Keeping it Real
As I work on my novels, I try to get my hands-on information that’s pertinent, fun, but above all, accurate. The Internet is great, generally. Google and Bing.com and other resources have directed me to some wonderful, boots-on-the-ground type sites when it comes to locations, dates, battle names, etc. But finding information about Stateside war times is not so easy.
In this little article, I wanted to share what my characters might have expected to find under the tree on Christmas 1943. Common sense led me to the conclusion that children would not see metal cars or trains, and certainly no classic Erector Sets or new bicycles. Not that it would fit under the average tree, but neither Mother nor Dad would be expecting, or receiving in any case, any type of automobile, unless it was Grandfather’s Model A, dusted off from the garage. Even then, it might be looked upon eagerly by locals as an excellent donation toward the municipal metal collection.
What I Found Out
But what did they find under their tree? At length it came to me that one of my beloved Facebook Groups, America In the 1940s, might be able to help out. Aside from many genuine witnesses in that group, there were also researchers and relatives who were willing to share the precise first-hand knowledge I was seeking. I decided to make it easier to respond by setting up a poll in which I suggested: baked goods, toys, crafted or purchased, housewares like blankets or rugs, clothing, coins or cash, or other. If a responder checked “other,” I asked if they would mind making notes in a response, which some kindly did. I had guessed that baked goods would be the most likely gift, and that was actually the case!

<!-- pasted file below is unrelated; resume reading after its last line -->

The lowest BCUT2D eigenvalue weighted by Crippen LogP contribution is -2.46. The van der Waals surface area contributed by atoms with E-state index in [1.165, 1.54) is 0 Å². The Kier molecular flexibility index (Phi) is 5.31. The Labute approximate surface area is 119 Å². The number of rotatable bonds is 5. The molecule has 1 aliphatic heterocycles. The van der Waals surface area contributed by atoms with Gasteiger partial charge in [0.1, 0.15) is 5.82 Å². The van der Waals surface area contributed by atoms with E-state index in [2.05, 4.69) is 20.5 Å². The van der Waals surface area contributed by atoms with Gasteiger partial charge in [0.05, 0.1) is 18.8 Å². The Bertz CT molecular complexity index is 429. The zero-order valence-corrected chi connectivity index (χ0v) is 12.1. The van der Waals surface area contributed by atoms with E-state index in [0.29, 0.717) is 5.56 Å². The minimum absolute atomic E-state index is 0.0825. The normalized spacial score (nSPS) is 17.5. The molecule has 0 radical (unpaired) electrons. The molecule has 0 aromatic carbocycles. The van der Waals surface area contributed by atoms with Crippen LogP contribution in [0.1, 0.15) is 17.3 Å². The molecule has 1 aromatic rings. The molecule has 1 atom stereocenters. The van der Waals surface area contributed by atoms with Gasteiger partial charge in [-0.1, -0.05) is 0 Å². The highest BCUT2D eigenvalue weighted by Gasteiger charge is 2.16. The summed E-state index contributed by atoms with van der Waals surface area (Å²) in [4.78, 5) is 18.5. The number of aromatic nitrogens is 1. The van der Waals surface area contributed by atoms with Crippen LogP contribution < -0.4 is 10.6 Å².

|Toy-crafted or purchased
What did I miss?
One fellow was particularly helpful, and included recollection of: cartons of cigarettes, which were often decorated for the holiday, including a “Flat Fifty,” a tin of 50 cigarettes. Another was whiskey, also decorated for Christmas and gifted in “fifth”s. A woman remember socks, and hair ribbons, in all different and pretty colors. Another described edible gifts that were elegant and pretty as well as tasty. They may have been the precursors to the classic Hershey Kisses Christmas Tree and the stars carved out of cheese.
Capturing some of the World War II period in my stories has been a wonderful experience because the research in general has been so plentiful. Discovering what Santa might bring was even more fun because it allowed me to connect with some folks who were there—what better resource could one have!
Cece Whittaker is author of The Call to Serve (book 1 in the Serve Series), a heartwarming, romantic, and historically accurate novel of fictitious Joan, Annie, Bernice, and Helen in New Jersey, and their men overseas during World War II. Book 2, Love in the Victory Garden will be released in October. She can be reached via https://www.cecewhittakerstories.com.